Going cashless should be our future

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You have been following an online debate in a current affairs forum about the promotion of the use of
electronic payment. Should we ditch cash? Write a blog entry telling whether we should go cashless.

Going cashless should be our future

Since the issue of Octopus Cards in 1997, a trend of craving for electronic payment has started. Hong Kong was once hailed as an innovative city at that time but it’s no longer the case as the developments of e-payment in other countries or regions have surpassed us for long. For our own sake, and to catch up the world, why do we still insist on using cash but not going cashless?
First of all, using electronic payment brings us HUGE benefits. Have you ever been stranded by the situation that all of your friends are holding a $500 note when you are going to pay the bill for a meal? We all die hard when dealing with the change issues. However, with a mobile phone, we can get rid of the struggles. Taking WeChat Pay in China as an example, not only can a bill be paid with just a tap, friends can also settle their debts with just a scan on a QR code. No change. No coins. No calculations. How wonderful! Together with the ubiquity of smartphones in Hong Kong, the development of electronic payment can set off at a rapid rate, making our purchases and management of money more convenient.
Apart from bringing us tremendous convenience, using electronic payment can help us keep pace with the global trend, of which Hong Kong was once the head. Regrettably, it seems that Hong Kong is too complacent of the ‘innovation’ of adopting Octopus Cards. We should be more alert to the worldwide development of e-payment which people of other countries have already embraced. The mainland China is definitely standing out, with almost all shops, including vendors and so on, using WeChat Pay, and the prevalence of Taobao, where people use Alipay as a method of payment. With the title of a world city, Hong Kong, however, cannot follow the trend even though a fertile ground has already been provided. What a SHAME! Therefore, we should welcome electronic payment so as to clinch the title authentically.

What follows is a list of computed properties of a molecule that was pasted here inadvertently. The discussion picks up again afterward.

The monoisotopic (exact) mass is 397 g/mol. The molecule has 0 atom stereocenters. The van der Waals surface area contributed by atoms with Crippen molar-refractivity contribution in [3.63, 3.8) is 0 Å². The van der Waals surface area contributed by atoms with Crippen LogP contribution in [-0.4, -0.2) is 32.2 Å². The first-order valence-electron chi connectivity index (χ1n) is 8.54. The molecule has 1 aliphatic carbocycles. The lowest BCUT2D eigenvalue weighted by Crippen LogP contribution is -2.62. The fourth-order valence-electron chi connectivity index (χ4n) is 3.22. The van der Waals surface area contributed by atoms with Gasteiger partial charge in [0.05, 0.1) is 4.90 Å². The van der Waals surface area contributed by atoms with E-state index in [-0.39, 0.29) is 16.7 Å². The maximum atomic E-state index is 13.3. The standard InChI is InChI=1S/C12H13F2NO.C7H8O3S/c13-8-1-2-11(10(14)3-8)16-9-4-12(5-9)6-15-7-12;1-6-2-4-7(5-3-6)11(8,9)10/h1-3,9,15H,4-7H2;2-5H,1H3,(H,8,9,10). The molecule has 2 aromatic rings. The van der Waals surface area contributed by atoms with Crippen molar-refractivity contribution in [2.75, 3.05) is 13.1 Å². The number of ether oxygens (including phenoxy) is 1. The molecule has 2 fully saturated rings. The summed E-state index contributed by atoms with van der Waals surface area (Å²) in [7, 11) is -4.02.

Some may, however, raise their eyebrows over the security and privacy issues worrying that hackers may get the passwords of our accounts and steal our money. As in the early November, a travel agency, WWPKG, was hacked and the information of customers and their credit cards was captured. The company was blackmailed, stirring up concerns over cyber security. Yet, it is not a valid criticism against the security of electronic payment. Actually, before we can successfully pay for our bills, we need to be approved by using our fingerprints, which are impossible to be replicated. Moreover, the registration steps of some e-payment systems require users’ Face IDs as recognition. With the reliable biotechnology, I’m quite sure that hackers unlikely have the chance to get access to our electronic
wallets. Furthermore, the government has been stepping up its efforts on the publicity on cyber security to enhance public awareness, further reducing the probability of getting people into troubles as they are on guard.
All in all, Hong Kong has everything ready but just a small step forward. There are conspicuous signs that Hong Kong people are welcoming electronic payment as more and more of them are using Apple Pay or Google Wallet. The future, which means a bright, easy and convenient life, is actually foreseeable. And so, why don’t we go cashless when the benefits are crystal clear? You know what you should choose, right?